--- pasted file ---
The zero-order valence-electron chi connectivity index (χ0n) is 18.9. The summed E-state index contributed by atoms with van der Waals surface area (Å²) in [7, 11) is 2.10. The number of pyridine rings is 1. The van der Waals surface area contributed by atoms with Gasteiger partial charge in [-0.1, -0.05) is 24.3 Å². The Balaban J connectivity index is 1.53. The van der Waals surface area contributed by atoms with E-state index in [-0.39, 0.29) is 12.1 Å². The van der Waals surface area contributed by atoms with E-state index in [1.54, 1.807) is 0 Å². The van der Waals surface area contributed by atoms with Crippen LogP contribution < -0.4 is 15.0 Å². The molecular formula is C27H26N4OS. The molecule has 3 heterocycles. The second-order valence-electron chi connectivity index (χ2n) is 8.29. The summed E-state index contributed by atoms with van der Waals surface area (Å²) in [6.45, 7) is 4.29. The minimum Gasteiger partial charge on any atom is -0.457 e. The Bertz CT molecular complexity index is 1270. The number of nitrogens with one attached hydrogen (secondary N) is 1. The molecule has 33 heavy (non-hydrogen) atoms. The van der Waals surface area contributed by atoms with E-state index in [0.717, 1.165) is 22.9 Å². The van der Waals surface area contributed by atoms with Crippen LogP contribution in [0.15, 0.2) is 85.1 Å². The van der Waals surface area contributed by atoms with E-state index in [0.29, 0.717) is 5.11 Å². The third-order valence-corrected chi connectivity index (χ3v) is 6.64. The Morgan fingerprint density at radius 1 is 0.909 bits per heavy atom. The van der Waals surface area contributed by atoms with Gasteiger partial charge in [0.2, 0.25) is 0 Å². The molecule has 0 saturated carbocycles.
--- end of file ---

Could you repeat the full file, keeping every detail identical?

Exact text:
The zero-order valence-electron chi connectivity index (χ0n) is 18.9. The summed E-state index contributed by atoms with van der Waals surface area (Å²) in [7, 11) is 2.10. The number of pyridine rings is 1. The van der Waals surface area contributed by atoms with Gasteiger partial charge in [-0.1, -0.05) is 24.3 Å². The Balaban J connectivity index is 1.53. The van der Waals surface area contributed by atoms with E-state index in [-0.39, 0.29) is 12.1 Å². The van der Waals surface area contributed by atoms with E-state index in [1.54, 1.807) is 0 Å². The van der Waals surface area contributed by atoms with Crippen LogP contribution < -0.4 is 15.0 Å². The molecular formula is C27H26N4OS. The molecule has 3 heterocycles. The second-order valence-electron chi connectivity index (χ2n) is 8.29. The summed E-state index contributed by atoms with van der Waals surface area (Å²) in [6.45, 7) is 4.29. The minimum Gasteiger partial charge on any atom is -0.457 e. The Bertz CT molecular complexity index is 1270. The number of nitrogens with one attached hydrogen (secondary N) is 1. The molecule has 33 heavy (non-hydrogen) atoms. The van der Waals surface area contributed by atoms with E-state index in [0.717, 1.165) is 22.9 Å². The van der Waals surface area contributed by atoms with Crippen LogP contribution in [0.15, 0.2) is 85.1 Å². The van der Waals surface area contributed by atoms with E-state index in [0.29, 0.717) is 5.11 Å². The third-order valence-corrected chi connectivity index (χ3v) is 6.64. The Morgan fingerprint density at radius 1 is 0.909 bits per heavy atom. The van der Waals surface area contributed by atoms with Gasteiger partial charge in [0.2, 0.25) is 0 Å². The molecule has 0 saturated carbocycles.